While the impeaching question is not in proper form, this record discloses that the court ruled that he would not permit the impeachment of the witness regardless of the form of the question and it would have been useless, almost a contempt of court, for defendant's counsel to attempt to frame further questions along this line, in view of the ruling. We do not think that defendant made the witness, Mrs. Briney, his witness, when he recalled her for the purposes indicated, regardless of the comment of the court to that effect. ( People v. Lee Chuck, 74 Cal. 30 [15 P. 322].) It is to be particularly noted that in the question to Mrs. Briney, the conversation was laid at her home, and in the question to Mrs. Lan Franco it was at her home at 801 North Ross Street. It is only to reference elsewhere in the record that we find that the home of Mrs. Briney was 202 West Washington. The probabilities are that she had moved from one address to the other, and the location of the conversation at her home in the bedroom is definite enough in itself to lay the proper foundation.
The evidence sought to be obtained was admissible.
"`"It is elementary law, supported by all authority, that the state of mind of a witness as to his bias or prejudice, his interests involved, his hostility or friendship toward the parties, are always proper matters for investigation, in order that truth may prevail and falsehood find its proper level. If the inner workings of that mind are actuating his testimony, and the workings of that mind are brought forth to the light and held up in full view before the jury, results will be obtained much more in accord with truth and justice than though the witness' testimony is weighed and measured by his words alone. . . ."'" ( People v. Pantages, 212 Cal. 237, 258 [ 297 P. 890, 899].)
The elementary rules of cross-examination have been recently stated by the United States Supreme Court in the case of Alford v. United States, 282 U.S. 687 [51 Sup. Ct. 218, 75 L.Ed. 624], and among other rules lays down the following:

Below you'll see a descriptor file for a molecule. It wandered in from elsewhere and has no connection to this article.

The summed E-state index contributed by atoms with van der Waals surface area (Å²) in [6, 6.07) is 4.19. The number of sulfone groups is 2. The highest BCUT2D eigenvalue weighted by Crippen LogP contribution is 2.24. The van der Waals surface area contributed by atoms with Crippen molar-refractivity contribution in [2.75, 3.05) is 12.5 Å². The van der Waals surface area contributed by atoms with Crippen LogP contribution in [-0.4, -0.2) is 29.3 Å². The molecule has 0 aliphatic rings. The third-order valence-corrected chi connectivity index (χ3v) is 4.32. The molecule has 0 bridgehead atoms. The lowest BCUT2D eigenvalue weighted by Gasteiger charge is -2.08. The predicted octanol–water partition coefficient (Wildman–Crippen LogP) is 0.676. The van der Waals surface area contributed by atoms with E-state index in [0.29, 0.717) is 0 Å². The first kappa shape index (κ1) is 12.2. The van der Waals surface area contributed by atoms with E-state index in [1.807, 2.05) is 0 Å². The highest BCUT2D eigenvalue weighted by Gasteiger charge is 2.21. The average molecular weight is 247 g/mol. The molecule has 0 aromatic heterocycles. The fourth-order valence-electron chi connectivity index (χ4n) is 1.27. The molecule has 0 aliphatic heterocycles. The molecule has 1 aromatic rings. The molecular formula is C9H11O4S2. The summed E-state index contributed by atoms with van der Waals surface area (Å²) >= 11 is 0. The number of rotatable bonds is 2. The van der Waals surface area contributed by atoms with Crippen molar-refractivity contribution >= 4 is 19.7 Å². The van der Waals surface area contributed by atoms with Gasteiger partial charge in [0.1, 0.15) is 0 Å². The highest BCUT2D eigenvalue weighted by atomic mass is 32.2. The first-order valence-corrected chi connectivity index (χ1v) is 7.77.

"Cross-examination of a witness is a matter of right. . . . Prejudice ensues from a denial of the opportunity to place the witness in his proper setting and put the weight of his testimony and his credibility to a test, without which the jury cannot fairly appraise them . . . In this respect a summary denial of the right of cross-examination is distinguishable from the erroneous admission of harmless testimony. . . .
"The trial court cut off in limine all inquiry on a subject with respect to which the defense was entitled to a reasonable cross-examination. This was an abuse of discretion and prejudicial error."
While these and other rules in the Alford case were applied to a different state of facts, the fundamental reasoning is the same in that the defendant was denied the right to put on evidence, which all the authorities hold he has a right to produce, and on the ground that he was impeaching his own witness, which we have indicated is in no sense tenable.
 It remains to determine whether or not this error has in the instant case resulted in the miscarriage of justice. To determine this matter we have given very careful consideration to the entire transcript of the evidence and have arrived at the conclusion that the proof of the guilt of the defendant is established beyond a reasonable doubt. His own testimony is so inherently improbable as to, in itself, make us feel that it was deliberately false. Having arrived at this conclusion, we feel that the judgments must be affirmed in accordance with the requirements of section 4 1/2 of article VI of the Constitution.
The judgments and order appealed from are affirmed.
Barnard, P.J., and Marks, J., concurred.
A petition by appellant to have the cause heard in the Supreme Court, after judgment in the District Court of Appeal, was denied by the Supreme Court on August 28, 1933.
Langdon, J., dissented.